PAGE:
EY examines the ‘huge proliferation of successful phishing campaigns’

Low-level cyberattacks are continuing to make an impact

EY examines the ‘huge proliferation of successful phishing campaigns’


By Bethan Moorcraft

Phishing campaigns continue to dominate the global cybercrime arena. While issues like ransomware, cryptocurrency mining and state-sponsored attacks make the media headlines, it’s the lower-level cyberattacks that are impacting the most businesses around the world.     

A phishing campaign is when a cybercriminal attempts to trick victims via email compromise into sharing sensitive or confidential information for malicious reasons. Whereas phishing attacks are not normally personalised (they’re often mass fraudulent emails), there’s another level of attack called spear phishing, in which particular individuals within an organisation are targeted. They’re tricked into obliging because the fraudsters know exactly what’s going on within the company and can back up their spear phishing emails with scarily accurate context.

“In 2018, we saw a huge proliferation of very successful phishing campaigns,” said Ryan Rubin, partner, UK Forensic & Integrity Services team, Ernst & Young. “Unfortunately, cyber criminals are being very effective and are getting through organisations’ defences, despite there being an increasing awareness of cyber risk and a general improvement in security controls. What we’ve seen is that businesses often focus on trying to prevent the sophisticated cyberattacks from happening, and they’re less concerned about basic low-level attacks like phishing and business email compromise.

“We see organisations of all sizes being targeted and successfully defrauded via phishing campaigns and business email compromise attacks. It’s a combination of social engineering (convincing the recipient that the sender is someone they’re not) and poor cyber hygiene. A lot of organisations have been embracing email solutions in the cloud and as a result of that, some of the nascent weaknesses in security (like password guessing) have helped fraudsters to guess account passwords and start to spoof or pretend to be other members of staff or potentially other suppliers in the supply chain.”

There are relatively simple risk mitigation responses to email compromise and social engineering, according to Rubin. A lot of it ties into basic cyber security hygiene, such as moving away from ordinary username and password authentication to two-factor authentication, particularly schemes that make use of security keys rather than email or SMS communication. This does create a small bit of inconvenience for email users, but it pays off in strengthening an organisation’s email security.

“It also comes down to general awareness,” Rubin told Insurance Business. “What really puzzles me is how any business can accept bank account details and instructions via email, and no matter who it’s sent by, will then allow that transaction to take place. In today’s world, we simply can’t trust emails for sensitive banking transactions, or even to supply personal information to others.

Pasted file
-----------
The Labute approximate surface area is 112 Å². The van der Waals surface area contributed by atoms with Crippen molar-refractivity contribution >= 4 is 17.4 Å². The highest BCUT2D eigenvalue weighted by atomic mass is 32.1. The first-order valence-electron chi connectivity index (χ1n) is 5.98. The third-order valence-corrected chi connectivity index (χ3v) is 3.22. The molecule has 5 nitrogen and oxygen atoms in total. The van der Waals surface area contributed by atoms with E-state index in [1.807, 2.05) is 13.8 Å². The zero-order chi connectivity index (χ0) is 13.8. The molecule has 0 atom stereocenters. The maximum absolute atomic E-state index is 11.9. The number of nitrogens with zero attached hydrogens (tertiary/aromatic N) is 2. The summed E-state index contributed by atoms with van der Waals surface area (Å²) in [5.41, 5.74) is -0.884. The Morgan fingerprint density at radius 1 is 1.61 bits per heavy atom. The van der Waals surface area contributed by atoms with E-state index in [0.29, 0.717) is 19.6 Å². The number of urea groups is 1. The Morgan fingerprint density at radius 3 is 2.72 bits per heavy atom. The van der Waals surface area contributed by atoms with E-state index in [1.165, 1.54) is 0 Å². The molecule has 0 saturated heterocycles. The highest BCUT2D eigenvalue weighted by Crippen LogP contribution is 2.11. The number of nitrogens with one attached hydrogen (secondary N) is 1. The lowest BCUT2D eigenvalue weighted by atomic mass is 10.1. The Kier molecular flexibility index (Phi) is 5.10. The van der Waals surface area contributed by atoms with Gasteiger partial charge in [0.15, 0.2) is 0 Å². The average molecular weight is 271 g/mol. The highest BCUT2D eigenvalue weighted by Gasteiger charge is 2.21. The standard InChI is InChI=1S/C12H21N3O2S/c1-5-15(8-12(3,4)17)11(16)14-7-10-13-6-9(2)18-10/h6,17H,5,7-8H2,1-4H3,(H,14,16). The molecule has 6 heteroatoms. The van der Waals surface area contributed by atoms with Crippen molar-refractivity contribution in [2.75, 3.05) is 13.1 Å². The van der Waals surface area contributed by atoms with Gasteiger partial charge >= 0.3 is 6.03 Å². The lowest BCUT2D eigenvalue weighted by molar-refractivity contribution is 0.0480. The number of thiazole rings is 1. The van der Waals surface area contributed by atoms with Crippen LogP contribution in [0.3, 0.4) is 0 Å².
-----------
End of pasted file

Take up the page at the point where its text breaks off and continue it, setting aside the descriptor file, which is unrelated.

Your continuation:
“While business email compromise attacks can seem quite simple in their deployment, they’re often very cleverly done. We shouldn’t underestimate the social engineering sophistication by which these attacks are undertaken. Often there’s extra pressure being applied – for example, pressure to respond by a certain time – which really plays to our human nature where people want to be helpful and get things sorted out as quickly as possible.”

Another risk factor potentially stemming from human nature is a tendency to deny risk. There are still those who think: ‘It’s not going to happen to us. We’re not a bank, so why should we be as cyber secure as those financial organisations?’ Furthermore, some organisations who have moved their email solutions to the cloud have the misguided understanding that the maintenance and security of services in the cloud are no longer the organisation’s responsibility. That’s not the case, Rubin stressed. It’s still important for organisations to keep a close handle on what’s going on in the cloud and to ensure there’s proper monitoring and oversight of cloud services so that anything suspect can be picked up early on.

“From an insurance perspective, I think Europe is still playing catchup compared to the US in terms of the adoption of insurance products and the usage of those as a measure for risk mitigation,” Rubin commented. “I think the insurance market is starting to offer a variety of options that companies can have to manage their risk. However, the cyber insurance isn’t a silver bullet in its own right and may not provide the full cover that organisations need.

“Again, there could be a tendency for some organisations to believe that once they have cyber insurance, they don’t need to do anything else. In reality, cyber insurance is just another measure by which an organisation can mitigate and manage some of their risk. Insurance is particularly beneficial when it comes to responding to an event or dealing with the impact of a breach, especially if an organisation needs some additional forensic services, legal support or identity theft protection for their customers. So, cyber insurance can help provide some cover or shelter during or immediately after an event, but the tail-end of these breaches (and often they have a very long tail) is something that may not be covered fully by any insurance products today.”


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